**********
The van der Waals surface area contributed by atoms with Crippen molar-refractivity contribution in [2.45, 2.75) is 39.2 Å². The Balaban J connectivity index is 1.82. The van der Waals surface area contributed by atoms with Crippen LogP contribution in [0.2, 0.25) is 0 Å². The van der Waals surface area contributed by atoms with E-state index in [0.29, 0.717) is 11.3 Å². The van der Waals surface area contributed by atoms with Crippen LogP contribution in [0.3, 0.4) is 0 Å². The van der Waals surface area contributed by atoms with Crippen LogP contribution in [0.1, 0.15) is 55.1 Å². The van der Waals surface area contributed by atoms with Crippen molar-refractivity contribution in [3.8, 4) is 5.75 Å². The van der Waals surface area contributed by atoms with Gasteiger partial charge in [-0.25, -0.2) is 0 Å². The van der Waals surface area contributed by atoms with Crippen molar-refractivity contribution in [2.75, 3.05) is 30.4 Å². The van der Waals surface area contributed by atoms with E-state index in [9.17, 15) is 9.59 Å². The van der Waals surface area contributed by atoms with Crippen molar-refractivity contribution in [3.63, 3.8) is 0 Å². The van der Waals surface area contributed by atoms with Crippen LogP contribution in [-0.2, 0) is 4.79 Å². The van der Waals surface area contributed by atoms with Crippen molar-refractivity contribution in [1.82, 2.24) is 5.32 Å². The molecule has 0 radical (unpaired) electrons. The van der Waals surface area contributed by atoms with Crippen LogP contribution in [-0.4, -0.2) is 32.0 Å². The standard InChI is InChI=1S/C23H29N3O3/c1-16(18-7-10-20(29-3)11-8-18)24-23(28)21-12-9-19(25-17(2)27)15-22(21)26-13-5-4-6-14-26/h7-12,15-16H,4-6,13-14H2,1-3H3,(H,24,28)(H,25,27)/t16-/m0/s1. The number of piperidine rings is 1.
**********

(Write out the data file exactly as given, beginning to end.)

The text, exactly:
The van der Waals surface area contributed by atoms with Crippen molar-refractivity contribution in [2.45, 2.75) is 39.2 Å². The Balaban J connectivity index is 1.82. The van der Waals surface area contributed by atoms with Crippen LogP contribution in [0.2, 0.25) is 0 Å². The van der Waals surface area contributed by atoms with E-state index in [0.29, 0.717) is 11.3 Å². The van der Waals surface area contributed by atoms with Crippen LogP contribution in [0.3, 0.4) is 0 Å². The van der Waals surface area contributed by atoms with Crippen LogP contribution in [0.1, 0.15) is 55.1 Å². The van der Waals surface area contributed by atoms with Crippen molar-refractivity contribution in [3.8, 4) is 5.75 Å². The van der Waals surface area contributed by atoms with Gasteiger partial charge in [-0.25, -0.2) is 0 Å². The van der Waals surface area contributed by atoms with Crippen molar-refractivity contribution in [2.75, 3.05) is 30.4 Å². The van der Waals surface area contributed by atoms with E-state index in [9.17, 15) is 9.59 Å². The van der Waals surface area contributed by atoms with Crippen molar-refractivity contribution in [3.63, 3.8) is 0 Å². The van der Waals surface area contributed by atoms with Crippen LogP contribution in [-0.2, 0) is 4.79 Å². The van der Waals surface area contributed by atoms with Crippen molar-refractivity contribution in [1.82, 2.24) is 5.32 Å². The molecule has 0 radical (unpaired) electrons. The van der Waals surface area contributed by atoms with Crippen LogP contribution in [-0.4, -0.2) is 32.0 Å². The standard InChI is InChI=1S/C23H29N3O3/c1-16(18-7-10-20(29-3)11-8-18)24-23(28)21-12-9-19(25-17(2)27)15-22(21)26-13-5-4-6-14-26/h7-12,15-16H,4-6,13-14H2,1-3H3,(H,24,28)(H,25,27)/t16-/m0/s1. The number of piperidine rings is 1.